Clippers’ Lue ready to help his country

Mark Reblias-USA TODAY Sports
Tyronn Lue is part of USA Basketball's coaching staff which will be competing in the FIBA Men's World Cup later this month.

LAS VEGAS — He may not have made it as a player, but Tyronn Lue is fine representing his country as a coach.

The head coach of the Los Angeles Clippers is part of Steve Kerr’s staff with USA Basketball which will play in the FIBA Men’s World Cup later this month in the Philippines. None of Lue’s Clippers are on the roster but there’s no lack of familiar faces for him.

“Oh yeah, I know all these guys,” he said with a smile prior to Monday’s USA Basketball Showcase vs. Puerto Rico at T-Mobile Arena. “I’m very excited to be part of this. Being in the room with all these great basketball minds. Seeing different plays, different drills and maybe applying it to what we do (with the Clippers). I expect to come out of this a better coach for having experienced this.”

Lue has already had a successful coaching career. He has an NBA championship ring from guiding the Cleveland Cavaliers to the title in 2016. In his first year with the Clippers in 2021, he got Los Angeles to the Western Conference Finals when the Clippers lost to Phoenix. It remains the furthest the team has advanced in its history.

Last year, despite dealing with injuries to superstars Kawhi Leonard and Paul George, the Clippers finished 44-38, good for third place in the Pacific Division. They faced the Suns again in the playoffs, this time in the first round and and won Game 1, 115-110. But Phoenix came roaring back and took the next four games and the series.

“Incredibly frustrating,” Lue said of the early playoff exit. “Last year left a bad taste in our mouths the way it ended. Hopefully, we’ll learn from it. We’ll be very motivated.”

The real hope is Lue can have his entire roster available every night. That’s probably an unrealistic wish given Leonard’s and George’s ages and injury history. But as of now, both are on pace to be ready when training camp opens in October. And he’ll also have Russell Westbrook to start the season after L.A. obtained him in late February.

“We’re healthy going into training camp. We want to be healthy for the playoffs,” said Lue, who has taken the Clippers to the postseason two of his three years. “Kawhi is on pace to be ready for camp. PG is healthy. Our roster has more versatility built into it. So we’re good.”

It’s not easy for anyone to coach in the NBA these days. Between divergent personalities, issues such as load management which disrupts continuity, more parity among the teams, any slippage could result in being the recipient of a pink slip.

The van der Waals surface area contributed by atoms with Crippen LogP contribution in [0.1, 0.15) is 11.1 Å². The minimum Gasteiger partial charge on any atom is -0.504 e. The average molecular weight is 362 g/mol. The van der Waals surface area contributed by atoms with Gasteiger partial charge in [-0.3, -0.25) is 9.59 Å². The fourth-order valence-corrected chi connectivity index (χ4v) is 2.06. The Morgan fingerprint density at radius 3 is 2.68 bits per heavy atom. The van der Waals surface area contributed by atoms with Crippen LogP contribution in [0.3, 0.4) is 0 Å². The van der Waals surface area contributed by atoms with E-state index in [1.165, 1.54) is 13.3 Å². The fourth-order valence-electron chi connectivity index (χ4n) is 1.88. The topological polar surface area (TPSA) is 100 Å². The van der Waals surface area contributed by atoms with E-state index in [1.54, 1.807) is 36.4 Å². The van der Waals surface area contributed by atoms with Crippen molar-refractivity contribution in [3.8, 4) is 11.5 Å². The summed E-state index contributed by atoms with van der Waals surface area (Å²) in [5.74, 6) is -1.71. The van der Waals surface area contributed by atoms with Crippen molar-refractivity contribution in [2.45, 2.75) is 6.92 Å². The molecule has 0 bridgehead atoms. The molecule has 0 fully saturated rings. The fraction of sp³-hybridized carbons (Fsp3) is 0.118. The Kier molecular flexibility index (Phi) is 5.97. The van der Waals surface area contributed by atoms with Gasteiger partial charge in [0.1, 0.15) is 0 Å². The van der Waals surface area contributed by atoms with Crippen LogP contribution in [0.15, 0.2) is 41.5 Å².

With the Clippers, it’s magnified somewhat. Steve Ballmer is an aggressive owner and he is not afraid to spend money in order to win. The team is building a magnificent new arena — the $2 billion, 18,000-seat Intuit Dome — where the Clippers will be the primary tenant. It is scheduled to open in time for the 2024-25 season. 

“It’s going to be spectacular,” Lue said of the team’s new home, located a long 3-point shot from WiFi Stadium, home to the NFL’s Rams and Chargers. “It is a game-changer for the franchise so we want to have some success this season going into our new home.”

It’s also a big part of the process of changing the franchise’s woebegone culture which was decades in the making. Things are on the upswing in Clipperland. The Donald Stirling days are becoming more and more distant with each passing year. The watchwords are “forward progress.” Now’s not the time to take a backwards step.

“It’s all positive,” Lue said. “Everyone in the organization believes in what we’re trying to do. It started when Doc (Rivers) was here and we’re trying to build on that.”

Lue will be ready when camp starts. For now, he has an important role with Team USA, which is comprised of a lot of young veterans who have made strong contributions to their NBA teams. Along with Kerr and fellow assistants Erik Spoelstra of the Miami Heat and Mark Few of Gonzaga, Lue has to get this group comfortable playing together, defining roles and get them accustomed to winning. The two top teams from the Americas will qualify for the 2024 Olympics in Paris, France. So this is an important competition.

Monday, the Americans used a lot of looks and various lineups in easily handling Puerto Rico, 117-74 in front of an announced crowd of 7,260. Team USA used an 8-0 run in the first quarter to build a 20-12 lead and never looked back. 

Anthony Edwards of the Minnesota Timberwolves and Cameron Johnson of the Brooklyn Nets led seven USA players in double figures with 15 points apiece. Los Angeles Lakers guard Austin Reaves had nine points in just under 20 minutes off the bench. The Americans, who led by as many as 46 points in the fourth quarter, shot 57 percent from the floor and had 10 blocked shots. 

From Vegas, the team heads to Spain for pre-tournament tuneups against Slovenia on Saturday and Spain on Aug. 14. From there, it’s off to Abu Dhabi for exhibitions against Greece (Aug. 18) and Germany (Aug. 20). The tournament begins for the Americans in Manila on Aug. 26 against New Zealand.  

“It’s a great group,” Lue said. “I have no doubt we’ll be ready.”